Conducting an interview in Kangrachari. (Photo: The Asia Foundation)

Workshop participant Twisa Tripura is a university undergraduate and a program officer with Khagrapur Mahila Kalyan Samity, an indigenous development and women’s empowerment NGO in Khagrachari.

I am so delighted to be a part of the Hooked on Peace project, as I always endeavor to contribute to my community. Being an Indigenous youth changemaker, I feel great responsibility to protect and promote our traditional culture and document all the untold stories for our future generations.

Atina Chakma is a workshop participant from Khagrachari, where she was a presenter for Bangladesh Television:

I feel preserving cultural stories is mandatory. This is an excellent initiative to be more concerned and responsible to preserve Indigenous non-tangible culture by utilizing my inner writing capability. I am proud to become a part in persevering our cultural stories. My heartfelt gratitude to The Asia Foundation for this amazing initiative.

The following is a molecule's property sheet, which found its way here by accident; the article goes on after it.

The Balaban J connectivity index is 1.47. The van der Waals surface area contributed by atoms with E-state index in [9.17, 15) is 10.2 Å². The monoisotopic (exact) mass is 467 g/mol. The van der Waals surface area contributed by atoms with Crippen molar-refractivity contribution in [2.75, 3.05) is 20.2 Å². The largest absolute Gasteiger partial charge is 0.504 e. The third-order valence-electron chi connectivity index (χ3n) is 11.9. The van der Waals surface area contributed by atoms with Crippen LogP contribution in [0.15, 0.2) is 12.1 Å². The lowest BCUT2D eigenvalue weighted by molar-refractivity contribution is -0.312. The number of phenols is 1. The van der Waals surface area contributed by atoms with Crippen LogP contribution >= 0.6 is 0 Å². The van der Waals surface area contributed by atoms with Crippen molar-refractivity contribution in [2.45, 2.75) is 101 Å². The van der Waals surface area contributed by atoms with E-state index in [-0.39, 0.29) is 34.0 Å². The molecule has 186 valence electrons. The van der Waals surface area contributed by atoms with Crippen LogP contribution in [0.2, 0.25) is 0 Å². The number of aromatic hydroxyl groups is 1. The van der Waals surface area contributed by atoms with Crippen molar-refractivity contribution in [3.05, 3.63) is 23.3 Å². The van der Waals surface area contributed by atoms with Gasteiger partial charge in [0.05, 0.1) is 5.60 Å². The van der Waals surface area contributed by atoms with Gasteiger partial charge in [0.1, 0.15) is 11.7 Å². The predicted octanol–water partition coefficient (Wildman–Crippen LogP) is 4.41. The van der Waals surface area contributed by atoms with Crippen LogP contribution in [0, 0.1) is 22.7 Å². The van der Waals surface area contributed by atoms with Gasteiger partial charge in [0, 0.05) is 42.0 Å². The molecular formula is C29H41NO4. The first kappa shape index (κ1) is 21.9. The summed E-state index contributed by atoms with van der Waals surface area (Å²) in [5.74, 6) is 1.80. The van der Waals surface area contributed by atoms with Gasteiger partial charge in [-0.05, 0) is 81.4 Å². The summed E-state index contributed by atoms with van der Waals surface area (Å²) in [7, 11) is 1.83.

Interviewing a respected elder in Khagrachari, Bangladesh. (Photo: The Asia Foundation)

When the young interviewers have finished their fieldwork, The Asia Foundation will provide training on story editing and establish a review process to finish the stories. These will be released to the public on February 21, 2024, in celebration of International Mother Language Day.

UNESCO’s priority is to preserve and share these aspects of humanity. The stories collected by Hooked on Peace will be published on UNESCO and Asia Foundation social media platforms, and the Foundation will publish them in a series of children’s books via the Foundation’s digital platform for children, Let’s Read.

We believe that Hooked on Peace will help preserve Bangladesh’s rich Indigenous culture and the knowledge and wisdom of older generations.

Sukla Dey is senior program manager and Nusrat Hossain and Labiba Najeeba are consultants for Let’s Read in Bangladesh. They can be reached at [email protected], [email protected], and [email protected], respectively. The views and opinions expressed here are those of the authors, not those of The Asia Foundation.

Related locations: Bangladesh
Related programs: Good Governance